D batteries are somewhat larger than AA or AAA batteries, and even bigger than C dry cells, coming in both rechargeable and primary form. These models that were once referred to as flashlight batteries are easily interchangeable and are in wide use in many domestic and electronic devices. “Dry cell” is a term used to differentiate them from “wet cell” batteries, which are more specialist batteries containing liquid. D Rechargeable batteries have a solid and squat appearance with a shape similar to that of a barrel.
They come with electrical contacts at either end.
What are D Batteries used for?
They are primarily made use of in high drain applications including the likes of flashlights, paper towel dispensers, radio receivers, automatic odourisers, transmitters and other devices that need an extended running time.
Other common uses for D rechargeable batteries include radio equipment that is able to receive and transmit information, electronic toys, electric motors and megaphones.
Type of D batteries
Primary D batteries can be made from Alkaline, Zinc Carbon, Lithium Iron Disulfide or Lithium, with Lithium Iron Disulfide and Zinc Carbon standing out as those with purely disposable cells. There are rechargeable variants of Alkaline and Lithium, while the rechargeable batteries that come with nominal voltage and pre-determined battery chemistry characteristics are made from Nickel Cadmium and Nickel Metal Hydride.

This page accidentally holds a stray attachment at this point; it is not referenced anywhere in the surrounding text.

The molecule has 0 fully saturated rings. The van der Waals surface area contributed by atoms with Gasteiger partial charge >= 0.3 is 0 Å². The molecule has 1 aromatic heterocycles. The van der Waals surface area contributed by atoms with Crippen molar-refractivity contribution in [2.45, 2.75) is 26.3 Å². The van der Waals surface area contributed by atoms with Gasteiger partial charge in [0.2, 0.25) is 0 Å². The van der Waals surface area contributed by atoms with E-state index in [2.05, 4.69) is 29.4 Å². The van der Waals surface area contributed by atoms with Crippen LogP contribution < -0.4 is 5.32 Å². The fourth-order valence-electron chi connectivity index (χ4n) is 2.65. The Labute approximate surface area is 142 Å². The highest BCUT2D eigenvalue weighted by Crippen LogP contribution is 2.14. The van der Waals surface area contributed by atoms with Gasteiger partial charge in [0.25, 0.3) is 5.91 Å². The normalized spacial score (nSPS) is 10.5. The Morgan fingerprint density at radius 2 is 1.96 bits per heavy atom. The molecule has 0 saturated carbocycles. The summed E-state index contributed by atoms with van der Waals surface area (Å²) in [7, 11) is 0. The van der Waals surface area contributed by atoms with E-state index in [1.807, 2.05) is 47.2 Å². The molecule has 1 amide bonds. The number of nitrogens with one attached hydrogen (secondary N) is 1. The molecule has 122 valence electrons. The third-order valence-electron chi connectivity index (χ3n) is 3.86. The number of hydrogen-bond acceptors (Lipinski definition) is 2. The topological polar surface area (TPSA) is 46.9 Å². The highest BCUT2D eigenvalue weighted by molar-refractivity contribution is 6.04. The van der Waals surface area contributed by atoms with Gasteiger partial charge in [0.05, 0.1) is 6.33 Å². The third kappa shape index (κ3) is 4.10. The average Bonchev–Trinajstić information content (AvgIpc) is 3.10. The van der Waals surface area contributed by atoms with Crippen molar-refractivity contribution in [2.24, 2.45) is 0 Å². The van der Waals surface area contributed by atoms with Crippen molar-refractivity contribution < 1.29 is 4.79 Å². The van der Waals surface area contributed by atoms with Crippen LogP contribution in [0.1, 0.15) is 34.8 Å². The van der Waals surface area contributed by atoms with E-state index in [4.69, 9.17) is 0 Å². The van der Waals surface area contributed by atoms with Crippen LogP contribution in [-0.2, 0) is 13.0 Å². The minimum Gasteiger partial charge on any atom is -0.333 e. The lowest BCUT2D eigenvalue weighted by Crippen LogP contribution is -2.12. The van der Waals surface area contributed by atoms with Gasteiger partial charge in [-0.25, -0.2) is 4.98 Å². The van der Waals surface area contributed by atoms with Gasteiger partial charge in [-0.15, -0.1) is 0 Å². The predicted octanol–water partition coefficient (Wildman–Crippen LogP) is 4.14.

There is a voltage of 1.5 volts in standard D batteries, which is a typical figure for batteries of this nature, with AA, AAA, and C batteries also coming with a voltage of 1.5 volts.
However the current that can be produced by different sizes of D batteries is also important. Voltage is like momentum or pressure and propels current from a battery, with current being the actual produced power. There are a number of electronic devices that may need extra current but do not need extra voltage. Rechargeable batteries also tend to come with a somewhat milder voltage of 1.2 volts.
The average lifespan of D Rechargeable batteries
D batteries are perfect for use with demanding electronic devices because of the high level of current they produce, though the exact amount can vary depending on circumstances including particular brands. However an average D battery should produce a current of around 100,000 milliamps per hour.
An amp is the standard electrical charge unit, with a milliamp being a tenth of an amp. Batteries would last for about 14 hours with a consumption rate of 500 milliamps per hour before needing to be recharged or replaced.
Batteries sometimes come with an “Ah” rating, which stands for “Amp hour”. An Ah rating of 2.5 means that the battery should last for two and a half hours in the event that the rate of drainage is exactly one amp per hour. However power usage in the real world never happens at such a steady rate.
Rechargeable D batteries are much more environmentally friendly as they just need to be plugged into a compatible charger in order to be recharged to be able to be used again, rather than thrown away.